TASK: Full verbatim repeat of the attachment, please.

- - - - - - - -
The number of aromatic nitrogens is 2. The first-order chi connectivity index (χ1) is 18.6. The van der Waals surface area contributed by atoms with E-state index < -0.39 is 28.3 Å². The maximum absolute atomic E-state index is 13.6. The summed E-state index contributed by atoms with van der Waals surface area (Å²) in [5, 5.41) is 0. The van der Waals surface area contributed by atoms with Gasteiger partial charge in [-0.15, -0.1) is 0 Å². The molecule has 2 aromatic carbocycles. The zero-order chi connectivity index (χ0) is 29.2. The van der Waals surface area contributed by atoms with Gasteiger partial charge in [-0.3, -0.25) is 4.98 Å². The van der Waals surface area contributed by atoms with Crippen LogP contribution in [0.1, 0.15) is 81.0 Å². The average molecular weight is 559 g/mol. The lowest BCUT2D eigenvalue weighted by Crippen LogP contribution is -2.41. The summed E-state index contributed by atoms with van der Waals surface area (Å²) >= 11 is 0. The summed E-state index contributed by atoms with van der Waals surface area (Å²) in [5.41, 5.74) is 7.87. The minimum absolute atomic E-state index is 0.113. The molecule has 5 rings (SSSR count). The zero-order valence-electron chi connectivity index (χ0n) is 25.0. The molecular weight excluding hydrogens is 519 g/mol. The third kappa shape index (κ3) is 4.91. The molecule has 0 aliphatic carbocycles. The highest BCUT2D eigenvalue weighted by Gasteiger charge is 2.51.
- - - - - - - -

The number of aromatic nitrogens is 2. The first-order chi connectivity index (χ1) is 18.6. The van der Waals surface area contributed by atoms with E-state index < -0.39 is 28.3 Å². The maximum absolute atomic E-state index is 13.6. The summed E-state index contributed by atoms with van der Waals surface area (Å²) in [5, 5.41) is 0. The van der Waals surface area contributed by atoms with Gasteiger partial charge in [-0.15, -0.1) is 0 Å². The molecule has 2 aromatic carbocycles. The zero-order chi connectivity index (χ0) is 29.2. The van der Waals surface area contributed by atoms with Gasteiger partial charge in [-0.3, -0.25) is 4.98 Å². The van der Waals surface area contributed by atoms with Crippen LogP contribution in [0.1, 0.15) is 81.0 Å². The average molecular weight is 559 g/mol. The lowest BCUT2D eigenvalue weighted by Crippen LogP contribution is -2.41. The summed E-state index contributed by atoms with van der Waals surface area (Å²) >= 11 is 0. The summed E-state index contributed by atoms with van der Waals surface area (Å²) in [5.41, 5.74) is 7.87. The minimum absolute atomic E-state index is 0.113. The molecule has 5 rings (SSSR count). The zero-order valence-electron chi connectivity index (χ0n) is 25.0. The molecular weight excluding hydrogens is 519 g/mol. The third kappa shape index (κ3) is 4.91. The molecule has 0 aliphatic carbocycles. The highest BCUT2D eigenvalue weighted by Gasteiger charge is 2.51.